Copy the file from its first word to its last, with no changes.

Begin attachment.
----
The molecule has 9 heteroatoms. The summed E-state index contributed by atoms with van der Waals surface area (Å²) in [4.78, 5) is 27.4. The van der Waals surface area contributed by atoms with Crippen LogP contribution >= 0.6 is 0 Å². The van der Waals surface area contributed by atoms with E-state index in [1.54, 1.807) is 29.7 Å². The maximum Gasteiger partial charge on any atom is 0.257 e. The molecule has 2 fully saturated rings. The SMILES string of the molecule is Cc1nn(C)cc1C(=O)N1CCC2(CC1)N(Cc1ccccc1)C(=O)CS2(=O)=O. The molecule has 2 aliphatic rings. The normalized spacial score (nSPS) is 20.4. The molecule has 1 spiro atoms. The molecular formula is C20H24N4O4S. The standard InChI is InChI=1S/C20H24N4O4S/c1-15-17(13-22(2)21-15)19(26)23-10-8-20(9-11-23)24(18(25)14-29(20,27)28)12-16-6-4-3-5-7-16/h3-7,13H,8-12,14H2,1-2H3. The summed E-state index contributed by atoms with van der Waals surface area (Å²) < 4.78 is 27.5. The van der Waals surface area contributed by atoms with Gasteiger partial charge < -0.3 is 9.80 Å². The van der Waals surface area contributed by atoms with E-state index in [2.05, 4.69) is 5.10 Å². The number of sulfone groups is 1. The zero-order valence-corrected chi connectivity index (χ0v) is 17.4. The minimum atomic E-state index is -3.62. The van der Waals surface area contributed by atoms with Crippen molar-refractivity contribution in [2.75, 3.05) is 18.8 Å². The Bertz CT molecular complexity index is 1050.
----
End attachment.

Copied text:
The molecule has 9 heteroatoms. The summed E-state index contributed by atoms with van der Waals surface area (Å²) in [4.78, 5) is 27.4. The van der Waals surface area contributed by atoms with Crippen LogP contribution >= 0.6 is 0 Å². The van der Waals surface area contributed by atoms with E-state index in [1.54, 1.807) is 29.7 Å². The maximum Gasteiger partial charge on any atom is 0.257 e. The molecule has 2 fully saturated rings. The SMILES string of the molecule is Cc1nn(C)cc1C(=O)N1CCC2(CC1)N(Cc1ccccc1)C(=O)CS2(=O)=O. The molecule has 2 aliphatic rings. The normalized spacial score (nSPS) is 20.4. The molecule has 1 spiro atoms. The molecular formula is C20H24N4O4S. The standard InChI is InChI=1S/C20H24N4O4S/c1-15-17(13-22(2)21-15)19(26)23-10-8-20(9-11-23)24(18(25)14-29(20,27)28)12-16-6-4-3-5-7-16/h3-7,13H,8-12,14H2,1-2H3. The summed E-state index contributed by atoms with van der Waals surface area (Å²) < 4.78 is 27.5. The van der Waals surface area contributed by atoms with Gasteiger partial charge < -0.3 is 9.80 Å². The van der Waals surface area contributed by atoms with E-state index in [2.05, 4.69) is 5.10 Å². The number of sulfone groups is 1. The zero-order valence-corrected chi connectivity index (χ0v) is 17.4. The minimum atomic E-state index is -3.62. The van der Waals surface area contributed by atoms with Crippen molar-refractivity contribution in [2.75, 3.05) is 18.8 Å². The Bertz CT molecular complexity index is 1050.